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Penley returns to shaft market with Quasar ET3

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Carter Penley and Penley Golf Shafts are returning to the marketplace with the continuation of the handcrafted ET line. The Quasar ET3 shaft builds on the fundamentals of the ET2 shaft, including Penley’s proprietary TBAR (Tip to Butt Aspect Ratio) algorithm.

The Quasar ET3 is premised on Penley’s early 2000s work with the ETA shaft (played by Phil Mickelson). With the ETA, Penley introduced the aforementioned TBAR algorithm. With Penley’s return to the marketplace a decade later with ET2 shaft, he set out to develop a shaft that would hold up against major manufacturers’ offerings and gain traction on Tour.

QUASARET3_1021x580FrontBack

Penley’s ET3 (top and bottom views).

Mr. Penley told us the algorithm is intended to offer more forgiveness and tighter dispersion on mishits, as well as a softer feel overall. “The ET2 has great distance and accuracy, but it’s basically for the harder swingers,” Penley said. “We’re opening this to the everyday players with the ET3.”

“I’ve developed a shaft with…a lot of control in the tip section. My job is to try to correct mis-hits. I had the opportunity to work with Lanny Wadkins years ago when he was going from steel to carbon fiber and he said, ‘No matter how good a player is, all he wants is the club that gives him the best mis-hit.’ I put that in the back of my head.”

Penley stressed the attention to detail and tolerances in his hand-built offerings.

“I’m going to hand build these shafts. I’m going to grind and sand these things right in the center of the range. And I don’t make 10,000 shafts. The biggest lot I’ll make is 100. In long drive, I make only 10 at a time. I hand grind those guys to a perfect TBAR. And I can move it up and down a bit with Zone Flex Characterization.”

“I want to go back to the way it was when Bobby Jones was playing golf. Hand making wooden shafts. Sanding and grinding, that’s what they did. Carbon fiber is just a composite…and so is wood.”

The Quasar ET3 is scheduled for release in late February 2017 and will be available in R, S, and X flexes with a retail price of $249.

penley-screenshot

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8 Comments

8 Comments

  1. TC

    Feb 28, 2017 at 12:12 am

    I play Penley Steath in my irons, LOVE THEM, still perfect after 7+ years of playing. I play the Penley Platinum in a BB 3 wood, best 3 wood EVER, it s 20 yards longer than ANY other shaft and much more accurate and consistent. I play the ET2 in a SLDR 460 head, it too, is the longest and straightest shaft I’ve ever hit and I’ve tried them ALL! I haven’t tried the new Quasar but being it’s a Penley, i’m sure it will outperform anything you put it up against!

  2. Don

    Feb 24, 2017 at 4:08 pm

    Mr. Penley is awesome and very accommodating to work with and his line of shafts rival the big dogs for a fraction of the price. I replaced a HZRDUS black with an ET2 in my M2 driver and haven’t looked back.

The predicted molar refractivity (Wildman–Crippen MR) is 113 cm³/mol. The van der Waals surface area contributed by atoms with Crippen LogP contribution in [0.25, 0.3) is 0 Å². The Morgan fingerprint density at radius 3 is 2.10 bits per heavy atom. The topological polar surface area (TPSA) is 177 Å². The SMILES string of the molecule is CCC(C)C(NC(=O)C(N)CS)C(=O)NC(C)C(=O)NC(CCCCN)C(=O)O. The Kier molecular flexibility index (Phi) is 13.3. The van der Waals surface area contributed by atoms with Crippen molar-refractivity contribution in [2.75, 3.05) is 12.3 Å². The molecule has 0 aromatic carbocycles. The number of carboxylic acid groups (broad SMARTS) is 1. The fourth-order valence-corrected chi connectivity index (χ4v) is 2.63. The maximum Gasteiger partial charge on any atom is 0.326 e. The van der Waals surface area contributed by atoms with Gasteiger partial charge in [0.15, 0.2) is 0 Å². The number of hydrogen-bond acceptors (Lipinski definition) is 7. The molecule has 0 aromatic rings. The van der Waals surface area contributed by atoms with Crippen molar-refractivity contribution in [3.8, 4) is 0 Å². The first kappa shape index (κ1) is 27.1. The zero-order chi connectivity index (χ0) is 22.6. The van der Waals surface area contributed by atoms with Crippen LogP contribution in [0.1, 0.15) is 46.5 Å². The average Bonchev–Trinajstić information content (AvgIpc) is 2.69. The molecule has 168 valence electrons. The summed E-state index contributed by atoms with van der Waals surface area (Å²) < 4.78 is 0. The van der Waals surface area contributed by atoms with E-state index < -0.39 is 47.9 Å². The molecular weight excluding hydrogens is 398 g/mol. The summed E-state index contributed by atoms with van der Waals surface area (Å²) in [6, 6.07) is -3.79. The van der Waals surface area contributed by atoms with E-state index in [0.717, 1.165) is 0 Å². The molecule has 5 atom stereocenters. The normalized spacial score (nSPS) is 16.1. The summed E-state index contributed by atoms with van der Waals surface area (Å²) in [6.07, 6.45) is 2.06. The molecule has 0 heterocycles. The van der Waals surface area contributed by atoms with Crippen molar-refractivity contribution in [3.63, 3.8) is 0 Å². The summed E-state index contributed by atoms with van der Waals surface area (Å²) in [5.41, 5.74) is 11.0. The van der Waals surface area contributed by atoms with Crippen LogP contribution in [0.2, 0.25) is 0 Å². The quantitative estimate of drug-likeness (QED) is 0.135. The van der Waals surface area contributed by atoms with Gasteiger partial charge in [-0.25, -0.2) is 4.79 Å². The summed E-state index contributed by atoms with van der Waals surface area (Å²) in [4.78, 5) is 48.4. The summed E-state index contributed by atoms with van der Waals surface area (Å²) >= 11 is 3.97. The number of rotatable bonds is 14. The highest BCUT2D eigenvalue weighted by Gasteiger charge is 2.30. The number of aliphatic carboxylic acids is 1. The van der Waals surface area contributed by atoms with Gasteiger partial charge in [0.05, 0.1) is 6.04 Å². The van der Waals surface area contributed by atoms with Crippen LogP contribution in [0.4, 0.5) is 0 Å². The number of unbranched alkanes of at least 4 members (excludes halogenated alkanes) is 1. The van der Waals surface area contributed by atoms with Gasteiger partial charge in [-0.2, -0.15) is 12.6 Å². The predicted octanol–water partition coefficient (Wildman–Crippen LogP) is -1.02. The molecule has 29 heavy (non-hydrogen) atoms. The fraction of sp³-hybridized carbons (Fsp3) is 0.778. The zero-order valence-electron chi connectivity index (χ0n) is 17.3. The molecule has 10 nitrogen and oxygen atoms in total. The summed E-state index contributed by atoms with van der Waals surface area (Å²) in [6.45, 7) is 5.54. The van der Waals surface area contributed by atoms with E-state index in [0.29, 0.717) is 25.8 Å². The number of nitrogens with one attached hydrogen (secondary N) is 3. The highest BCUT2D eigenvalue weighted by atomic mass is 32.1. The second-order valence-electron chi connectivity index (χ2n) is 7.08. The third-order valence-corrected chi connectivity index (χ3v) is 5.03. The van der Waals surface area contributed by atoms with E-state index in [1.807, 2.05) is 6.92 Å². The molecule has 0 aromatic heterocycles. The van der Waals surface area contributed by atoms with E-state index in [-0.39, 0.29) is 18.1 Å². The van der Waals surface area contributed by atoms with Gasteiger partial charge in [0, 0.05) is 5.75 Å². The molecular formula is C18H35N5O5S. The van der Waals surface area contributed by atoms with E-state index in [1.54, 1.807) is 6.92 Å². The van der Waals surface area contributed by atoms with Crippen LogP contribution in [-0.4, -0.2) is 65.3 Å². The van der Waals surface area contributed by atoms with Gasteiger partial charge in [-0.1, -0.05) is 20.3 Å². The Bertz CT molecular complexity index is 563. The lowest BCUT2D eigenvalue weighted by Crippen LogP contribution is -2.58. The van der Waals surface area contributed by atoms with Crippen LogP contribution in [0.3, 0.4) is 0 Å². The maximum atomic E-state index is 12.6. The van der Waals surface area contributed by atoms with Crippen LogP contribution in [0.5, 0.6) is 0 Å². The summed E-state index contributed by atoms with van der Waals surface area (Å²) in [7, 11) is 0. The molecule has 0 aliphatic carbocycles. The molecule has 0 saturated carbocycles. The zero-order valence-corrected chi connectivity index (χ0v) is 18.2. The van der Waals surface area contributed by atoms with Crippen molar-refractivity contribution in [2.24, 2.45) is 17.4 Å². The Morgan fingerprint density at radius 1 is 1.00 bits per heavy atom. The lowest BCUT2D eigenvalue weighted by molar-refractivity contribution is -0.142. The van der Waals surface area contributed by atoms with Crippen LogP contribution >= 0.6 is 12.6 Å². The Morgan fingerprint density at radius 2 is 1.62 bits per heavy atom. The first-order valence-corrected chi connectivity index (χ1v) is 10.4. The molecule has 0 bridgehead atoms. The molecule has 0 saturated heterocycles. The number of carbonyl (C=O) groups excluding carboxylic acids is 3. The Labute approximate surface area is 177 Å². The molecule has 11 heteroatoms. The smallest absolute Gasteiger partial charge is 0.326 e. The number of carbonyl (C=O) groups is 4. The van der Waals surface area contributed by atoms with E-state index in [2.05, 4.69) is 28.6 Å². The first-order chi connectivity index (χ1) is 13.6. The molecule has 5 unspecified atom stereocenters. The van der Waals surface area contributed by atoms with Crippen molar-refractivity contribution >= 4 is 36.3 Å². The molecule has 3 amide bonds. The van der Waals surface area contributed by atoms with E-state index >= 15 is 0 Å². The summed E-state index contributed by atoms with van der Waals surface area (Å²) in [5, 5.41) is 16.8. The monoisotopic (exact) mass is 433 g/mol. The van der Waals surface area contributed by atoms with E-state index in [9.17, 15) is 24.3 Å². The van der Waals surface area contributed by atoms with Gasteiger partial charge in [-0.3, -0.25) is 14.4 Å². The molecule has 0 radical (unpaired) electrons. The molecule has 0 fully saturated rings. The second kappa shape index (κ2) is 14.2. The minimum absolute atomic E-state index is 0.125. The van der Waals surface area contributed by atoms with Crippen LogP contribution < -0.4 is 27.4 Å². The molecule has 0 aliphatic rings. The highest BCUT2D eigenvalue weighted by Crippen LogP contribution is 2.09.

3. Johnnylongballz

    Feb 21, 2017 at 4:00 am

    My 905R that had a Penley in it, may have been the best driver I ever owned. Looking forward to trying this new line! Great shafts

  4. IDC

    Feb 21, 2017 at 2:40 am

    Specs look good. Nice graphics

  5. Bro Squad ?

    Feb 20, 2017 at 9:49 pm

    Please bring back the Stealth 60 and 70!!! (Matte Black and Yellow! #Elcajon

  6. John Muir

    Feb 20, 2017 at 7:00 pm

    Penley shafts are fantastic.

  7. moses

    Feb 20, 2017 at 6:43 pm

    I used to play Penley shafts back in the day. They were awesome. Glad to see they’re back.

  8. Jim

    Feb 20, 2017 at 10:13 am

    For those who weren’t heavy into this from 85 – 05, Penley were the first shafts that incorporated both lower torque & feel….I used custom XXX driver shafts and the IMS iron shafts from him for years until the explosion in shaft tech that started in 2005….since 2007 shaft technology has expanded every year – far beyond the ‘tech’ in the heads…

    Penley always gave great service (no problem with returns for breakage) quick custom order filling and produced excellent, consistent shafts…Welcome Back, Good Luck

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Whats in the Bag

Rory McIlroy WITB (2020 ZOZO Championship)

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Driver: TaylorMade SIM (10.5 @8 degrees)
Shaft: Fujikura Ventus Black 6X (45.5 inches, 59.25 lie, D4)

rory-mcilroy-witb-2020

3-wood: TaylorMade SIM Titanium (15 @13.5 degrees)
Shaft: Mitsubishi Tensei CK Pro White 80 TX (43.25 inches, 58 lie, D4)

5-wood: TaylorMade SIM Max (19 @ 18.25 degrees)
Shaft: Mitsubishi Tensei CK Pro White 90 TX

Irons: TaylorMade P7MB (3-PW)
Shaft: Project X Rifle 7.0 (6.5 in PW) 

Wedges: TaylorMade MG2 (54-10SB, 60-08LB)
Shaft: Project X Rifle 6.5

rory-mcilroy-witb-2020

Putter: TaylorMade Spider X Copper (34.25, 2.5 loft, 70 lie)